Sunday, May 16, 2010
The Writer’s Stampede
Where did all these writers come from? It seems that everyone has a book to promote and is searching for an agent, thinking about self-publishing, attending workshops and jumping through endless hoops to garner attention with a book project.
Literary agents report receiving from four hundred to a thousand query letters each week. Agents have become something like gods, they have the power to bestow bliss, rapture and burning hope in the hearts of writers.
All this is happening in an age when it is thought that no one reads books any more, that video games and other distractions have turned our children into withdrawn illiterates.
Then along came J.K. Rowling with Harry Potter and the world changed.
Ask any agent or publisher what the odds are of selling a book. Conventional wisdom holds that selling a book to a publisher is impossible. The odds are astronomical. Self publishing is one way of getting a book to the public but the writer must SELL the book. It’s one thing to place a work in the digital marketplace, get an ISBN number and register the book with Amazon. It’s another thing to SELL the book. The effort required to promote a book is staggering.
It requires spending twenty eight hours a day on Twitter, Facebook, Bonghook, Bookface,
Yourspace, Myspace, Crawlspace plus traveling to at least ten writing seminars a month.
Certain genres have congealed as dominant in this scurry towards publication. YA, or Young Adult, is by far the big market. Add Vampires, horror,
the supernatural and you have the Infinite Candy Mountain of book projects.
Park your dragon in the rear and get your ticket validated.
I’m a writer. Just another writer. I’ve made a few sales. I generate a little income but I haven’t sold any of my book-length projects.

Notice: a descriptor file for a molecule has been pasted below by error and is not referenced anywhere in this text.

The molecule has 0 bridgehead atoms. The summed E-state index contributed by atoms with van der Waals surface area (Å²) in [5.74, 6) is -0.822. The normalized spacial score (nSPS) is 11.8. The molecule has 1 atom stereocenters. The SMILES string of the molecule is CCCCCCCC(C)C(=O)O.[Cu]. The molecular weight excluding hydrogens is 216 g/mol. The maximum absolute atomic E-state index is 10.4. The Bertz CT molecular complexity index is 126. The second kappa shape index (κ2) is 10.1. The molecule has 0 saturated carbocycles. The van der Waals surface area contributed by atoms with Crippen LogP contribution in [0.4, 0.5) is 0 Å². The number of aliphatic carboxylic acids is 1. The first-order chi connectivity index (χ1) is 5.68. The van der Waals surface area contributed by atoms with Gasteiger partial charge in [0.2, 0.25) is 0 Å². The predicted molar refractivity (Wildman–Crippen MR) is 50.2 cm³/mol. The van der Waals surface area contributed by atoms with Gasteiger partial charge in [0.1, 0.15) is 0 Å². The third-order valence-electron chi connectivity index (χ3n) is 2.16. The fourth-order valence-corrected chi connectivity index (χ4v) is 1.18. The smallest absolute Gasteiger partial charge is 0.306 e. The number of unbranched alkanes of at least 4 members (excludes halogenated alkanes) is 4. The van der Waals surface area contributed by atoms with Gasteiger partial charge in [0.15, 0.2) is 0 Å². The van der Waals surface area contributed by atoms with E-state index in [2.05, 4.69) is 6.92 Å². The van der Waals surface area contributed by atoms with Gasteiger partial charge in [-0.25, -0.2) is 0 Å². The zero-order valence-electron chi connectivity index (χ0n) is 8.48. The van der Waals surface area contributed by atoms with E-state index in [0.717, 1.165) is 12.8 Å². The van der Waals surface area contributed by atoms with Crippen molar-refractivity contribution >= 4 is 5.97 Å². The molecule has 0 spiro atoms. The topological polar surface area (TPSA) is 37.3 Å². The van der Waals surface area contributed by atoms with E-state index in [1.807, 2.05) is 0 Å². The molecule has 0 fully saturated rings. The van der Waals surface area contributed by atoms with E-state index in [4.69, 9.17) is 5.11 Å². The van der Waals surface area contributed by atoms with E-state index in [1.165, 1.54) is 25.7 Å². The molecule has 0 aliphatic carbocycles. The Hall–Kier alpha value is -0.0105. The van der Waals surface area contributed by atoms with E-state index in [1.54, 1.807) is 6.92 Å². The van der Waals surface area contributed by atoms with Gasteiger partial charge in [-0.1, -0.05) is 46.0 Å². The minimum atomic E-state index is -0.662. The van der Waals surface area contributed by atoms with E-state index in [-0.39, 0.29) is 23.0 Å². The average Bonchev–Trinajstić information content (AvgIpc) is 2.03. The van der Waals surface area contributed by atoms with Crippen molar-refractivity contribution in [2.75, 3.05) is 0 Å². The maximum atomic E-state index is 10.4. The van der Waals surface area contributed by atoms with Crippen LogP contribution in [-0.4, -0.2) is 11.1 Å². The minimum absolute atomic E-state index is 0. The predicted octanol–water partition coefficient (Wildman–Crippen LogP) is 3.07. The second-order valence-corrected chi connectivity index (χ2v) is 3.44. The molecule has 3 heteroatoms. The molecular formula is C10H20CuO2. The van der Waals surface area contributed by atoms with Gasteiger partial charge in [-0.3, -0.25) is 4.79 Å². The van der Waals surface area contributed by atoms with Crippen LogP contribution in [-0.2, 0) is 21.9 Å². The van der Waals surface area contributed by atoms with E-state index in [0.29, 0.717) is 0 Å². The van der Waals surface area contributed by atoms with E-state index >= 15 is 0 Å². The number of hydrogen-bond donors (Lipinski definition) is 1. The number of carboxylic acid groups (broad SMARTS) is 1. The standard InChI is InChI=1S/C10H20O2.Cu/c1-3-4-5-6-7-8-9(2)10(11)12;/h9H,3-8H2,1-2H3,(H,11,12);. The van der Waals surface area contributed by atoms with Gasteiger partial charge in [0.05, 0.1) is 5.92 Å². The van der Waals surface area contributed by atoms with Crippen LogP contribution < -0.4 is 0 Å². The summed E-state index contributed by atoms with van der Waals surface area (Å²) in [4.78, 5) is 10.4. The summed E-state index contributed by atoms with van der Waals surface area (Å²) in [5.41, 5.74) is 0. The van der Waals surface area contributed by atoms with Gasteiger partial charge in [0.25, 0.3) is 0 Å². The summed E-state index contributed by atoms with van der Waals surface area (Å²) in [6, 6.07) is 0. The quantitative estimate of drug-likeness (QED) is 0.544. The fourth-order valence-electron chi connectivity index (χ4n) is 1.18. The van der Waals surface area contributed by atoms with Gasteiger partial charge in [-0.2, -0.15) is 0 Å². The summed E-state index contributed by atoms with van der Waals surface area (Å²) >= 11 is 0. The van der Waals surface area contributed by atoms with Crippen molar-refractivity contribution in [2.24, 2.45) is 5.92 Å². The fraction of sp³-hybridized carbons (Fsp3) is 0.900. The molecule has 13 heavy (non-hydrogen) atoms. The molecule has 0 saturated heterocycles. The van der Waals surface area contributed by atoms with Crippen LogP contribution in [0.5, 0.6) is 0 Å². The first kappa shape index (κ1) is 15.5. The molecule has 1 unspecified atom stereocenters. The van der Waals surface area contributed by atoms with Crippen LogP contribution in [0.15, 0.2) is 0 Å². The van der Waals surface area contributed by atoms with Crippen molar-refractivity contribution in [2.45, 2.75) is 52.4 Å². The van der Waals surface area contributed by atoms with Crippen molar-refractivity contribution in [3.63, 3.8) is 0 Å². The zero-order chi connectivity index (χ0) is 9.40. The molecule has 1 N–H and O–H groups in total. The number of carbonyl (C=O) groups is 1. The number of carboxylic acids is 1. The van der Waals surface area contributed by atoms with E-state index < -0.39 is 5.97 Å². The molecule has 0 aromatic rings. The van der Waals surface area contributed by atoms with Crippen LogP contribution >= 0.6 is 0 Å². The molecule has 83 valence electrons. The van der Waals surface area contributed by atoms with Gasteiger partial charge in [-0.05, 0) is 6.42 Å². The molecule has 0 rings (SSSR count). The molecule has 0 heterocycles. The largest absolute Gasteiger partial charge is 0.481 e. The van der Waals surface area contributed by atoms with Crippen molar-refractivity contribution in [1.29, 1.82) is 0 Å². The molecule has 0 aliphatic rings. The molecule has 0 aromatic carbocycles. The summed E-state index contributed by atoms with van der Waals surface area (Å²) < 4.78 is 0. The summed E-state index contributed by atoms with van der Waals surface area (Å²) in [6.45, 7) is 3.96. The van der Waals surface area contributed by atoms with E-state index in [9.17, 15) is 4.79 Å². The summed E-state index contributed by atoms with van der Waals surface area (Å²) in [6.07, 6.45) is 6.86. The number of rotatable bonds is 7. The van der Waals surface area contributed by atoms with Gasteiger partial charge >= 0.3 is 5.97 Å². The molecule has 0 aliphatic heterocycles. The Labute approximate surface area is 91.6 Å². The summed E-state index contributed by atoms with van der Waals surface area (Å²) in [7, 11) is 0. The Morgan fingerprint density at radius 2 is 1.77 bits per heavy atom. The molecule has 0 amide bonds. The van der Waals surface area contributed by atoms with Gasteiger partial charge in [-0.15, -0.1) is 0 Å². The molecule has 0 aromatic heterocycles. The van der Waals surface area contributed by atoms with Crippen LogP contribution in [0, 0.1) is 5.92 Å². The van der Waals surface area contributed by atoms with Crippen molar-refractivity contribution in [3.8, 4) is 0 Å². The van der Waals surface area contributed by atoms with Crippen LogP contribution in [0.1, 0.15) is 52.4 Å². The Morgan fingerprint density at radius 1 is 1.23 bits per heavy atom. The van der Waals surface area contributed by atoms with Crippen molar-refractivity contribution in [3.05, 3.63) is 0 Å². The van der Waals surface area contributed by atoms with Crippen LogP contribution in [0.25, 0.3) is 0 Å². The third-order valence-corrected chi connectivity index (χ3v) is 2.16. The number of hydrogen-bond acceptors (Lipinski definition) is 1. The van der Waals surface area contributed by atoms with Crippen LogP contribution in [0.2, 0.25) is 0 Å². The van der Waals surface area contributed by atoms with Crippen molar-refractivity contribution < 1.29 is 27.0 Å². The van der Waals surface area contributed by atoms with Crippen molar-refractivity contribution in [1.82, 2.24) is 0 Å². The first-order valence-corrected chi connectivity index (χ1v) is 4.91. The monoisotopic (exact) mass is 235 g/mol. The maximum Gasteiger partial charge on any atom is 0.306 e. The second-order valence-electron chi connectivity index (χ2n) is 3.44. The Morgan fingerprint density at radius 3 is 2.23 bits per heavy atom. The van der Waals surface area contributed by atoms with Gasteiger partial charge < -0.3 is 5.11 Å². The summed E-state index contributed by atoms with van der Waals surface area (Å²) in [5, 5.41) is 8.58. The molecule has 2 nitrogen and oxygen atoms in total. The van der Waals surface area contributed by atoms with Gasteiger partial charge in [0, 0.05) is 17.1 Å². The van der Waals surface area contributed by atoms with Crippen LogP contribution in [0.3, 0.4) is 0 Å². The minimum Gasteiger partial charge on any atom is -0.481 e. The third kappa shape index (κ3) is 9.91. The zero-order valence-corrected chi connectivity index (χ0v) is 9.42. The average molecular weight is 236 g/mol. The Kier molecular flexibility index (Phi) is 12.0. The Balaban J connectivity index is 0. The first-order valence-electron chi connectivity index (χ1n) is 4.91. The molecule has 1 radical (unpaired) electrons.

I’ve queried agents hundreds of times since I began writing fiction in the late seventies. I signed to a major agent for two years after selling my first story to Playboy Magazine. Then I proceeded to screw up, to write poorly, and my window of opportunity passed.
I continued to write and got better. I devoted thousands of hours to my novels and they got better, and better, and still better.
I’m still querying agents by the hundreds and receiving form letter rejections. "Not what we're looking for." "Good luck with your writing career." "Burn your manuscripts and take up knitting." Stuff like that.
I believe in my writing with passionate intensity.
I feel as if I’ve just walked into Disneyland on a day when a major publisher has announced that it will randomly chose one writer in the park and offer a three book contract with a half million dollar advance.
The crowd is suffocating, stifling.
I feel lost, overwhelmed.
I don’t have a vampire in any of my books. I have good writing. It is muscular, powerful, original, funny and compelling.
All I can do is continue writing and querying agents, entering contests, hanging around internet writer’s blogs and endlessly revising the books t hat I love as I love my own children.